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Mindfully Letting Go of Shame

“If we learn to open our hearts, anyone, including the people who drive us crazy, can be our teacher.” 

― Pema Chodron

By Leo Babauta

I was talking with a friend yesterday who is going through a very hard time, and of all the emotions that have come up for them during this struggle (anger, despair, etc.), shame has been the most challenging emotion of all.

We all feel shame, and it’s perfectly OK to feel it. There’s nothing wrong with us if we feel shame — it’s a very human emotion.

But it isn’t very helpful in most situations, and so we can bring mindfulness to bear on the shame. And practice letting it go.

Before we can let go, it’s worthwhile to mindfully work with our shame.

What Shame Shows Us

When I said shame isn’t very helpful, I didn’t tell the full truth — actually, it’s very useful, in showing us what we think about ourselves.

When we feel shame, it usually is because we’ve done something that we think says something shameful about us. And so it shows us where we believe there is something wrong about us, something inadequate, ugly, unworthy of love.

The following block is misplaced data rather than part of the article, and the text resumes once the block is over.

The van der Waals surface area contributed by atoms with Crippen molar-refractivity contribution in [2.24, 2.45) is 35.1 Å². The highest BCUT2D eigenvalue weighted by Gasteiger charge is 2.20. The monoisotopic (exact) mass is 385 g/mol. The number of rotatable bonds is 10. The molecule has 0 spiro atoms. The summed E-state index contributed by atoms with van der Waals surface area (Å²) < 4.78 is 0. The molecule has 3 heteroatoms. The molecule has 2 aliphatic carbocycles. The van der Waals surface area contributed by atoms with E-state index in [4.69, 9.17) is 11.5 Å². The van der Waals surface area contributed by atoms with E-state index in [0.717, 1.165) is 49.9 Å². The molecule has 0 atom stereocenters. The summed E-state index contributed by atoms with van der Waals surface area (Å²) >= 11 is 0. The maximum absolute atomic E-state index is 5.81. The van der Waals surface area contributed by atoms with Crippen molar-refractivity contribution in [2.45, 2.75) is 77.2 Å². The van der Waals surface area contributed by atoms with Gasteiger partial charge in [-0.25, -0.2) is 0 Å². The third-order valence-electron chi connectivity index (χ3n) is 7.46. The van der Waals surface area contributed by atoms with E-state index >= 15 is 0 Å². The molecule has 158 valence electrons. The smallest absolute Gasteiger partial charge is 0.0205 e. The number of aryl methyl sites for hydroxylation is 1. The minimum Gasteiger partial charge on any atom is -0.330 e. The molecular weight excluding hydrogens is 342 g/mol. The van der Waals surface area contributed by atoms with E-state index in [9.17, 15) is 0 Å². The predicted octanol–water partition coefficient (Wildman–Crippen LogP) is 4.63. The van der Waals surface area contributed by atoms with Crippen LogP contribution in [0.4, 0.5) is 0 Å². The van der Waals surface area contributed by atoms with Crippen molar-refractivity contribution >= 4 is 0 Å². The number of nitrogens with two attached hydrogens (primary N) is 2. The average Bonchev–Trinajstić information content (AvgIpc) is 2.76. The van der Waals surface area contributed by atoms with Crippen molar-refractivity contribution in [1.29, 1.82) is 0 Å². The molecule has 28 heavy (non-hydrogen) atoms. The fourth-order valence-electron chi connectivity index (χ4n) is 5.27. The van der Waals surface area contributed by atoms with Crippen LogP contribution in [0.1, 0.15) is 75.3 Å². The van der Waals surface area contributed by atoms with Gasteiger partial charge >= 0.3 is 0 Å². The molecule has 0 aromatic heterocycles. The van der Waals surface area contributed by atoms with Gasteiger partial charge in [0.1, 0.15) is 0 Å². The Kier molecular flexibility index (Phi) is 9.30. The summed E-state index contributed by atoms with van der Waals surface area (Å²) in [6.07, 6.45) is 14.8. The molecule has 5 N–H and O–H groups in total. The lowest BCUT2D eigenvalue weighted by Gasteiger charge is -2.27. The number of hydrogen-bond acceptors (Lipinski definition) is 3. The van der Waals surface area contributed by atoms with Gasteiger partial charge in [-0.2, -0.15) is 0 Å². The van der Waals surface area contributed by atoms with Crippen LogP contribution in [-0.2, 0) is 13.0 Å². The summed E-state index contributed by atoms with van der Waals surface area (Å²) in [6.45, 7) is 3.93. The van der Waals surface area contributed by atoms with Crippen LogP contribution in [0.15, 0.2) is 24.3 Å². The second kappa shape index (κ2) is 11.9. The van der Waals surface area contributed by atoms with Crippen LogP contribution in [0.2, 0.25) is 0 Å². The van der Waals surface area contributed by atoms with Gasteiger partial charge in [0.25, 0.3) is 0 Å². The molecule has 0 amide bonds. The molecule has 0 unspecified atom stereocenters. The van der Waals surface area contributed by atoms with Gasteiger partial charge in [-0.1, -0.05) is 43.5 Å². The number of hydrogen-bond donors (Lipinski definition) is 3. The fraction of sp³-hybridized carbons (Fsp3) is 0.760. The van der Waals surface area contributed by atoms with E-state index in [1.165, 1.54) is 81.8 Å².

Of course, that belief is not true. But in order to let go of that ingrained belief, we have to see it first. Shame shows us where that belief lies hidden.

I’ll give some examples from my own life:

In the end, the core belief is that we are inadequate and unworthy of being loved. But the reason we believe those is that we believe we haven’t lived up to some expectation: being successful, being lean, being disciplined, being generous, being a contributor to society, being environmentally conscious, etc. The expectations are in our minds, but they were given to us by society’s messaging, since birth. These expectations and beliefs are not so solid as we believe. Once we can see them, we can bring mindfulness practices to work with them.

Mindfully Working with the Beliefs That Cause Shame

It can be helpful to write down the beliefs that are causing us to feel shame, or to speak them aloud (perhaps to another person, like a trusted friend or therapist). Getting them out of our heads helps us to get clear on them. And sometimes saying them out loud can make them feel a little silly. I’ve found that true for myself — saying a belief out loud to another person takes away some of its power, maybe shows me how hard I am on myself.

So once we’ve said it out loud or written it down, let’s look at how to bring mindfulness practices into the equation:

If you practice in this way, you might start to loosen your beliefs that cause shame, and let yourself feel trust in your basic goodness and worthiness of love. And if you do that, the shame might start to drift away, not needed any longer. What would you be left with if you didn’t have the shame?